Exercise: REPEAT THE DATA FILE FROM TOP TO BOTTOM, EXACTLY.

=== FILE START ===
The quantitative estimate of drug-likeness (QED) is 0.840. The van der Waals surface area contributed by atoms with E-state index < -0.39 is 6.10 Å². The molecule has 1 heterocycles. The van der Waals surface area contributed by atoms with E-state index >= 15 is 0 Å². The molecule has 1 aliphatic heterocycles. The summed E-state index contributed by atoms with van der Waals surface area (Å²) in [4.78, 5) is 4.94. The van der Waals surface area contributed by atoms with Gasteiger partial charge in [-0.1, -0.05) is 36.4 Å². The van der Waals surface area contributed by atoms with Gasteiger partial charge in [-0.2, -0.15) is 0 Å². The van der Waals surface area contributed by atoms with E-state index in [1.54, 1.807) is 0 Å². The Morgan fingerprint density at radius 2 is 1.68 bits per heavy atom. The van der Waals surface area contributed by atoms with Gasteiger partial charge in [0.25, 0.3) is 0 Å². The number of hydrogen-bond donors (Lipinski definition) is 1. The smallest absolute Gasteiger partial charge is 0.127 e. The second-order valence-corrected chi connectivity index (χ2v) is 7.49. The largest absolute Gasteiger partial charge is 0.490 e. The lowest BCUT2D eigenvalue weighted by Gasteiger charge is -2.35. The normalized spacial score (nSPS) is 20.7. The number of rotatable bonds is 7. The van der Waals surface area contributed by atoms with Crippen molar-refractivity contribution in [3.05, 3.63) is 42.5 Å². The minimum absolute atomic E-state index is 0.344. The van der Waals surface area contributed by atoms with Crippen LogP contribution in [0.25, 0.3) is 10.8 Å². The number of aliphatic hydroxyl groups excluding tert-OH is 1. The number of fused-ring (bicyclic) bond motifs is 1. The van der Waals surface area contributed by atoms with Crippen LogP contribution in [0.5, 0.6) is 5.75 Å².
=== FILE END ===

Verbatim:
The quantitative estimate of drug-likeness (QED) is 0.840. The van der Waals surface area contributed by atoms with E-state index < -0.39 is 6.10 Å². The molecule has 1 heterocycles. The van der Waals surface area contributed by atoms with E-state index >= 15 is 0 Å². The molecule has 1 aliphatic heterocycles. The summed E-state index contributed by atoms with van der Waals surface area (Å²) in [4.78, 5) is 4.94. The van der Waals surface area contributed by atoms with Gasteiger partial charge in [-0.1, -0.05) is 36.4 Å². The van der Waals surface area contributed by atoms with Gasteiger partial charge in [-0.2, -0.15) is 0 Å². The van der Waals surface area contributed by atoms with E-state index in [1.54, 1.807) is 0 Å². The Morgan fingerprint density at radius 2 is 1.68 bits per heavy atom. The van der Waals surface area contributed by atoms with Gasteiger partial charge in [0.25, 0.3) is 0 Å². The number of hydrogen-bond donors (Lipinski definition) is 1. The smallest absolute Gasteiger partial charge is 0.127 e. The second-order valence-corrected chi connectivity index (χ2v) is 7.49. The largest absolute Gasteiger partial charge is 0.490 e. The lowest BCUT2D eigenvalue weighted by Gasteiger charge is -2.35. The normalized spacial score (nSPS) is 20.7. The number of rotatable bonds is 7. The van der Waals surface area contributed by atoms with Crippen molar-refractivity contribution in [3.05, 3.63) is 42.5 Å². The minimum absolute atomic E-state index is 0.344. The van der Waals surface area contributed by atoms with Crippen LogP contribution in [0.25, 0.3) is 10.8 Å². The number of aliphatic hydroxyl groups excluding tert-OH is 1. The number of fused-ring (bicyclic) bond motifs is 1. The van der Waals surface area contributed by atoms with Crippen LogP contribution in [0.5, 0.6) is 5.75 Å².